Guiran earns an ☀“Official” #NRx Best of the Week Honorable Mention☀ for his quality effort here.
By way of Isegoria… How do you get to Denmark? in the figurative, cultural sense that is; Jordan Peterson’s interview with James Damore; how you’re not even to say if differences exist; one hell of a placebo; and a psychological paradox: Environment is both feeble and overwhelmingly potent.
Finally, this week in CWNY, a glimmer of hope in The European Heart Renewed.
This Week in Jim Donald
Jim opened this week with a surprising field report on a trans. Definitely RTWT, it’s not long and you’re just not going to get something like this from anyone other than Jim. I cannot do it justice by quoting, but the summary is Jim met a young woman trying to pass as a man to hit on straight women. He treated her like he would any other woman, and she developed… let’s call it affection for Jim. You won’t believe what happens next!
Jim also managed to comment on both the James Damore incident and the Unite the Right controversy in one go, with a recap on the left singularity. The left is getting ever lefter, ever crazier, ever more dangerously repressive, and it
will not can not stop of its own accord. The French Revolution is the classic case of a bloody left singularity, eventually stopped by Napoleon seizing power and making himself Emperor. Our situation is even more fraught with danger, because jockeying for status on social media has made everyone the Committee of Public Safety.
To stop this we need an official inquisition that puts the free lance witch finders out of business. I hope we get a Sulla, who burns Harvard to the ground, sack of Rome style, purges the social justice warriors, confiscates their property, and enslaves their women, or a Cromwell who imposes reasonable and sane leftism, but a Stalin, who makes it as dangerous to be too far left as it is to be too far right, would suffice, would be a whole lot better than the Seven Kill Stele.
If Trump does a self coup, and purges the public service of his enemies, starts firing very large numbers of people, that could save the day, but the further left the singularity continues, the bloodier the process by which it eventually must be checked.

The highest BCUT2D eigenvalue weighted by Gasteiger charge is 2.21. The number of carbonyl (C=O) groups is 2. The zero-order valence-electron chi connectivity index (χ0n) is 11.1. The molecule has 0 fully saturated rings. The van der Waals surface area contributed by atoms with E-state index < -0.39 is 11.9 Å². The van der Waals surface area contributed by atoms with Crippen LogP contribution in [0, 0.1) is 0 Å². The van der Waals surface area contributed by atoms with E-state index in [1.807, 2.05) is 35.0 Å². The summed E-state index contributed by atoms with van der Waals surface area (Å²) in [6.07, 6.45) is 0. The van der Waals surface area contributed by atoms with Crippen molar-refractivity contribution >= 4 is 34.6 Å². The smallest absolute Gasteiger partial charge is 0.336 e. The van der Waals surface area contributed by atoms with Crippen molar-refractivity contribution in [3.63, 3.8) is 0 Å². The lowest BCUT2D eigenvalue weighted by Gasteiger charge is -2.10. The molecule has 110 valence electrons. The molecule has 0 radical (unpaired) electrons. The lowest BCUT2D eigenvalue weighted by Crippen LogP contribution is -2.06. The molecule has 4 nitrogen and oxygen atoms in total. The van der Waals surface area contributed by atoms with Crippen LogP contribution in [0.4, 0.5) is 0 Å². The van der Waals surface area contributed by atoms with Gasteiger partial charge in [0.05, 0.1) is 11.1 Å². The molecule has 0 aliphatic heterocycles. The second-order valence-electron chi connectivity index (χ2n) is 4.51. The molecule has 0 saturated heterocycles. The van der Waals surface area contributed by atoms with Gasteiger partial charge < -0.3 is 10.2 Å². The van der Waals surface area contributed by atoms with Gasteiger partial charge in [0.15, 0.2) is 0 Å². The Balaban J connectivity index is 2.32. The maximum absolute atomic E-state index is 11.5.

If we get any deeper into a left singularity, and a middle-class Corsican military genius becomes worthy and accepts power to restore order, I will be first in line to call him Emperor and offer myself to his rule. Jim snags another ☀“Official” #NRx Best of the Week Honorable Mention☀. Corsican military geniuses are awfully hard to come by.
The final piece from Jim this week was a summary of the global warming evidence. Just calling it global warming instead of climate change is enough to mark Jim as an enemy of Official Brahmin Teaching. But then Jim has the temerity to endorse projections that are well within the range offered in the latest IPCC report… thought crime so far as the Brahmin is concerned. RTWT, Jim is likely right and the lukewarmers are probably closer to the truth of the thing than anyone else.
This Week in Social Matter
The week is kicked off with Ryan Landry’s analysis of The Decline Of The Rule Of Law. Which is not an easy thing to build, as Landry shows in this ☀“Official” #NRx Best of the Week Honorable Mention☀.
The strong enforcement of contracts, rule of law, and fair play was a strength of the Anglo and American system for centuries. While much is said about the Magna Carta, few comment how line after line details the formalization of the relations and rules between the king and barons, as opposed to ordinary people. This is the founding document for the Anglo tradition of written law, and it contains minutia restraining the king. This focus on rule of law would also mold society to not just trust in the decision of the outside arbiter over the tribal kinship channels, but even select for individuals more likely to adhere to it. Those who broke contracts and committed crimes would be removed from the gene pool, turned into an outlaw, or exiled.
Part of why London and New York became financial centers was this very foundation of fair and strong contract enforcement.
A thousand year patrimony is at risk today, from people who care more about favorable outcomes in the short-term, than a long-term thriving for a populace. It is neither an analogy nor hyperbole when we speak of the descent of America—Weimerica—into a third world country. It’s happening.